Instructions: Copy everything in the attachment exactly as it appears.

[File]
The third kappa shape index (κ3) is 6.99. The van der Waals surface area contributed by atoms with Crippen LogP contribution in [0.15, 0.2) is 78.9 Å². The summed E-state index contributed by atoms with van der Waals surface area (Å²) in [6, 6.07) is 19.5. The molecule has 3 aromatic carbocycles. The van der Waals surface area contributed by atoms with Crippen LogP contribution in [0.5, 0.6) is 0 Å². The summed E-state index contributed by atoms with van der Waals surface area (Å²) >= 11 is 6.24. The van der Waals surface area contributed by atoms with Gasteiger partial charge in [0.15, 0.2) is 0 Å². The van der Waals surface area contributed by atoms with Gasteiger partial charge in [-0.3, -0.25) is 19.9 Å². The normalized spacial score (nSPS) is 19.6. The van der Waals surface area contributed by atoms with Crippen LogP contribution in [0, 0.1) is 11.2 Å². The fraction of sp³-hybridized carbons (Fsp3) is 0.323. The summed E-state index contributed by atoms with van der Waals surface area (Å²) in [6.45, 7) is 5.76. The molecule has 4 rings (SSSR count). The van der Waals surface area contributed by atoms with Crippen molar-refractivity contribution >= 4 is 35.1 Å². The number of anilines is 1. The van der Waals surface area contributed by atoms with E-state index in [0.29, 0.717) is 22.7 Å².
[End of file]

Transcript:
The third kappa shape index (κ3) is 6.99. The van der Waals surface area contributed by atoms with Crippen LogP contribution in [0.15, 0.2) is 78.9 Å². The summed E-state index contributed by atoms with van der Waals surface area (Å²) in [6, 6.07) is 19.5. The molecule has 3 aromatic carbocycles. The van der Waals surface area contributed by atoms with Crippen LogP contribution in [0.5, 0.6) is 0 Å². The summed E-state index contributed by atoms with van der Waals surface area (Å²) >= 11 is 6.24. The van der Waals surface area contributed by atoms with Gasteiger partial charge in [0.15, 0.2) is 0 Å². The van der Waals surface area contributed by atoms with Gasteiger partial charge in [-0.3, -0.25) is 19.9 Å². The normalized spacial score (nSPS) is 19.6. The van der Waals surface area contributed by atoms with Crippen LogP contribution in [0, 0.1) is 11.2 Å². The fraction of sp³-hybridized carbons (Fsp3) is 0.323. The summed E-state index contributed by atoms with van der Waals surface area (Å²) in [6.45, 7) is 5.76. The molecule has 4 rings (SSSR count). The van der Waals surface area contributed by atoms with Crippen molar-refractivity contribution >= 4 is 35.1 Å². The number of anilines is 1. The van der Waals surface area contributed by atoms with E-state index in [0.29, 0.717) is 22.7 Å².